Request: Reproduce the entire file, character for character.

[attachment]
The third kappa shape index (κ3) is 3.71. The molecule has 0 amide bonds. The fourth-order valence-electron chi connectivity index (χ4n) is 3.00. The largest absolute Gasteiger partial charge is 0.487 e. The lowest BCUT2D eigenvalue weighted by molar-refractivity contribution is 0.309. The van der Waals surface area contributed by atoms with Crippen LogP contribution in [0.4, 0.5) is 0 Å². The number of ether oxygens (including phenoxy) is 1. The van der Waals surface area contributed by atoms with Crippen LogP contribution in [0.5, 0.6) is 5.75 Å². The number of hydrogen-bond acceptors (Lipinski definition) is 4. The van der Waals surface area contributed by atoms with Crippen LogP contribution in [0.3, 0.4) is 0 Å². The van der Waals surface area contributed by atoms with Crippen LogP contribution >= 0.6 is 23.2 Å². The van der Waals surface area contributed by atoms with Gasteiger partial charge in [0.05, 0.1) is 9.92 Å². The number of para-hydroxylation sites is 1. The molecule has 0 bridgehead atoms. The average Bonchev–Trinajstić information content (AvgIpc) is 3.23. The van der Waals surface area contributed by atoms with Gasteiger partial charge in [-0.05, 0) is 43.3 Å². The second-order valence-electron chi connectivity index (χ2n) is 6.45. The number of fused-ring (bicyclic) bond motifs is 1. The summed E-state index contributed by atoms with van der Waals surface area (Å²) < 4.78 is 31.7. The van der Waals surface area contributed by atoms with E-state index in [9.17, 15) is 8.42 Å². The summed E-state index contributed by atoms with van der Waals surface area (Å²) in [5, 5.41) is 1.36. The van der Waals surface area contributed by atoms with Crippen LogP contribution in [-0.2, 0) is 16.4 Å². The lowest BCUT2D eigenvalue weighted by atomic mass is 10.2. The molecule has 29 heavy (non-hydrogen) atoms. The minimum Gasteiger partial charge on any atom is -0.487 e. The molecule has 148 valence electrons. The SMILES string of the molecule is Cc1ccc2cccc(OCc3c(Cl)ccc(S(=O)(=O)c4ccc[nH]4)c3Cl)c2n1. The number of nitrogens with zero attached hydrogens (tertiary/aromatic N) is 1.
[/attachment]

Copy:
The third kappa shape index (κ3) is 3.71. The molecule has 0 amide bonds. The fourth-order valence-electron chi connectivity index (χ4n) is 3.00. The largest absolute Gasteiger partial charge is 0.487 e. The lowest BCUT2D eigenvalue weighted by molar-refractivity contribution is 0.309. The van der Waals surface area contributed by atoms with Crippen LogP contribution in [0.4, 0.5) is 0 Å². The number of ether oxygens (including phenoxy) is 1. The van der Waals surface area contributed by atoms with Crippen LogP contribution in [0.5, 0.6) is 5.75 Å². The number of hydrogen-bond acceptors (Lipinski definition) is 4. The van der Waals surface area contributed by atoms with Crippen LogP contribution in [0.3, 0.4) is 0 Å². The van der Waals surface area contributed by atoms with Crippen LogP contribution >= 0.6 is 23.2 Å². The van der Waals surface area contributed by atoms with Gasteiger partial charge in [0.05, 0.1) is 9.92 Å². The number of para-hydroxylation sites is 1. The molecule has 0 bridgehead atoms. The average Bonchev–Trinajstić information content (AvgIpc) is 3.23. The van der Waals surface area contributed by atoms with Gasteiger partial charge in [-0.05, 0) is 43.3 Å². The second-order valence-electron chi connectivity index (χ2n) is 6.45. The number of fused-ring (bicyclic) bond motifs is 1. The summed E-state index contributed by atoms with van der Waals surface area (Å²) < 4.78 is 31.7. The van der Waals surface area contributed by atoms with E-state index in [9.17, 15) is 8.42 Å². The summed E-state index contributed by atoms with van der Waals surface area (Å²) in [5, 5.41) is 1.36. The van der Waals surface area contributed by atoms with Crippen LogP contribution in [-0.2, 0) is 16.4 Å². The lowest BCUT2D eigenvalue weighted by atomic mass is 10.2. The molecule has 29 heavy (non-hydrogen) atoms. The minimum Gasteiger partial charge on any atom is -0.487 e. The molecule has 148 valence electrons. The SMILES string of the molecule is Cc1ccc2cccc(OCc3c(Cl)ccc(S(=O)(=O)c4ccc[nH]4)c3Cl)c2n1. The number of nitrogens with zero attached hydrogens (tertiary/aromatic N) is 1.